Sedimentary structures include all kinds of features in sediments and sedimentary rocks, formed at the time of deposition.

Sediments and sedimentary rocks are characterized by bedding, which occurs when layers of sediment, with different particle sizes are deposited on top of each other.[1] These beds range from millimeters to centimeters thick and can even go to meters or multiple meters thick.

Sedimentary structures such as cross-bedding, graded bedding, and ripple marks are utilized in stratigraphic studies to indicate original position of strata in geologically complex terrains and understand the depositional environment of the sediment.

Flow structures

Megaripple/dune, formed in the upper flow regime, from Utah
Megaripple/dune, formed in the upper flow regime, from Utah

There are two kinds of flow structures: bidirectional (multiple directions, back-and-forth) and unidirectional. Flow regimes in single-direction (typically fluvial) flow, which at varying speeds and velocities produce different structures, are called bedforms. In the lower flow regime, the natural progression is from a flat bed, to some sediment movement (saltation etc.), to ripples, to slightly larger dunes. Dunes have a vortex in the lee side of the dune. As the upper flow regime forms, the dunes become flattened out, and then produce antidunes. At higher still velocity, the antidunes are flattened and most sedimentation stops, as erosion takes over as the dominant process.

Bedforms vs. flow

Typical unidirectional bedforms represent a specific flow velocity, assuming typical sediments (sands and silts) and water depths, and a chart such as below can be used for interpreting depositional environments, with increasing water velocity going down the chart.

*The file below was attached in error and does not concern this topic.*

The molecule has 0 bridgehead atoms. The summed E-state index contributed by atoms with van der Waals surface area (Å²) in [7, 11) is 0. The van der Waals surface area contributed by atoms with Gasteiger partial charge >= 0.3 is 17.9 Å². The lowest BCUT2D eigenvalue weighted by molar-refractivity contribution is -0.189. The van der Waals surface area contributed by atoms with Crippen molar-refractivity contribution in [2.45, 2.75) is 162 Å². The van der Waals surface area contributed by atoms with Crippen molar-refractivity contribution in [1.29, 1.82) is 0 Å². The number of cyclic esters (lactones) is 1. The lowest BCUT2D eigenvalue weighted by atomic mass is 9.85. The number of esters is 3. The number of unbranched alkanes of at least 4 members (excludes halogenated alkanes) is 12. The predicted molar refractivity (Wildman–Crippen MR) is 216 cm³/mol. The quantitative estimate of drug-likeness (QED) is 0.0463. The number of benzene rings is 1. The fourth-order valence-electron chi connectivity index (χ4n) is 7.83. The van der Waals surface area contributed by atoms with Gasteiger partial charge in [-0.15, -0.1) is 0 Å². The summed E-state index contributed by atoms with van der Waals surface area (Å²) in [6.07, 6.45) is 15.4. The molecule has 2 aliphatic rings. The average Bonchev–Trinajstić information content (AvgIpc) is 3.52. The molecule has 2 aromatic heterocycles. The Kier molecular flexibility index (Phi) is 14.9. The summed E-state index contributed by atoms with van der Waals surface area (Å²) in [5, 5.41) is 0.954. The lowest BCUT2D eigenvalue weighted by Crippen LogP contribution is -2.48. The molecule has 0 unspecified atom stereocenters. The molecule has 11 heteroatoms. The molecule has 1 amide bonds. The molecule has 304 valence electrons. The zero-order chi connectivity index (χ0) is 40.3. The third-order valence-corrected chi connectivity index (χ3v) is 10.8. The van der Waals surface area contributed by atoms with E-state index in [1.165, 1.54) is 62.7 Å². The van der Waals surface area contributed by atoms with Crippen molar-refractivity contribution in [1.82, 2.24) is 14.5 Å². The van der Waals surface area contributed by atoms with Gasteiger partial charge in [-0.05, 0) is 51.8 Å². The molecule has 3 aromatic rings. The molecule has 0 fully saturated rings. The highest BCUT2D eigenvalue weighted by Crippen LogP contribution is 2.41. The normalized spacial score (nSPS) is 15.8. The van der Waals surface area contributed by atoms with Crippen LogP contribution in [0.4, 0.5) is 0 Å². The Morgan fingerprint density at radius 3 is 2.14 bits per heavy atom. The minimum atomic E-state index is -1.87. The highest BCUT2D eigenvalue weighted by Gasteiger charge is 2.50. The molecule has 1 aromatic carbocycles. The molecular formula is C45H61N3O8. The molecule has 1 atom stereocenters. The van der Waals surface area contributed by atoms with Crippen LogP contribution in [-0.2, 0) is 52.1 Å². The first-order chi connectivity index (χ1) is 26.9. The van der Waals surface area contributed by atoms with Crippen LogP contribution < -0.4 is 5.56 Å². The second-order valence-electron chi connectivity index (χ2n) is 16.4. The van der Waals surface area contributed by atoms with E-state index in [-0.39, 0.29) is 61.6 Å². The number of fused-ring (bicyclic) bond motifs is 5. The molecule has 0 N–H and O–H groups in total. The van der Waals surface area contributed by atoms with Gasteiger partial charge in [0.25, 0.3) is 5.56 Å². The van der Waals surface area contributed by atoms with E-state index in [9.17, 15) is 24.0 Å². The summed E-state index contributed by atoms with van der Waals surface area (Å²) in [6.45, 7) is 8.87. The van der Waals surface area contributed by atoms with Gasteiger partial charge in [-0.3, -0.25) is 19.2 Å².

Flow regime Bedform Preservation potential Identification tips
Lower
Lower plane bed High Flat laminae, almost lack of current
Ripple marks Relatively Low Small, cm-scale undulations
Sand waves Medium to low Rare, longer wavelength than ripples
Dunes/Megaripples Low Large, meter-scale ripples
Upper
Upper plane bed High Flat laminae, ± aligned grains (parting lineations)
Antidunes Low Water in phase with bedform, low angle, subtle laminae
Pool and chute Very low Mostly erosional features

Ripple marks

Wave ripple or symmetric ripple, from Permian rocks in Nomgon, Mongolia with "decapitation" of ripple crests due to change in current
Wave ripple or symmetric ripple, from Permian rocks in Nomgon, Mongolia with "decapitation" of ripple crests due to change in current

Ripple marks usually form in conditions with flowing water, in the lower part of the Lower Flow Regime. There are two types of ripple marks:

Symmetrical ripple marks
Often found on beaches, they are created by a two way current, for example the waves on a beach (swash and backwash). This creates ripple marks with pointed crests and rounded troughs, which aren't inclined more to a certain direction. Three common sedimentary structures that are created by these processes are herringbone cross-stratification, flaser bedding, and interference ripples.
Asymmetrical ripple marks
These are created by a one way current, for example in a river, or the wind in a desert. This creates ripple marks with still pointed crests and rounded troughs, but which are inclined more strongly in the direction of the current. For this reason, they can be used as palaeocurrent indicators.

Antidunes

Antidunes are the sediment[2] bedforms created by fast, shallow flows of water with a Froude number greater than 1. Antidunes form beneath standing waves of water that periodically steepen, migrate, and then break upstream. The antidune bedform is characterized by shallow foresets, which dip upstream at an angle of about ten degrees that can be up to five meters in length.[3] They can be identified by their low angle foresets. For the most part, antidunes bedforms are destroyed during decreased flow, and therefore cross bedding formed by antidunes will not be preserved.[4][5]

Biological structures

Skolithos trace fossil (scale bar is 10 mm)
Skolithos trace fossil (scale bar is 10 mm)

A number of biologically-created sedimentary structures exist, called trace fossils. Examples include burrows and various expressions of bioturbation. Ichnofacies are groups of trace fossils that together help give information on the depositional environment. In general, as deeper (into the sediment) burrows become more common, the shallower the water. As (intricate) surface traces become more common, the water becomes deeper.

Microbes may also interact with sediment to form microbially induced sedimentary structures.

Soft sediment deformation structures

Soft sediment deformation (possibly a seismite) in Dead Sea sediments, Israel
Soft sediment deformation (possibly a seismite) in Dead Sea sediments, Israel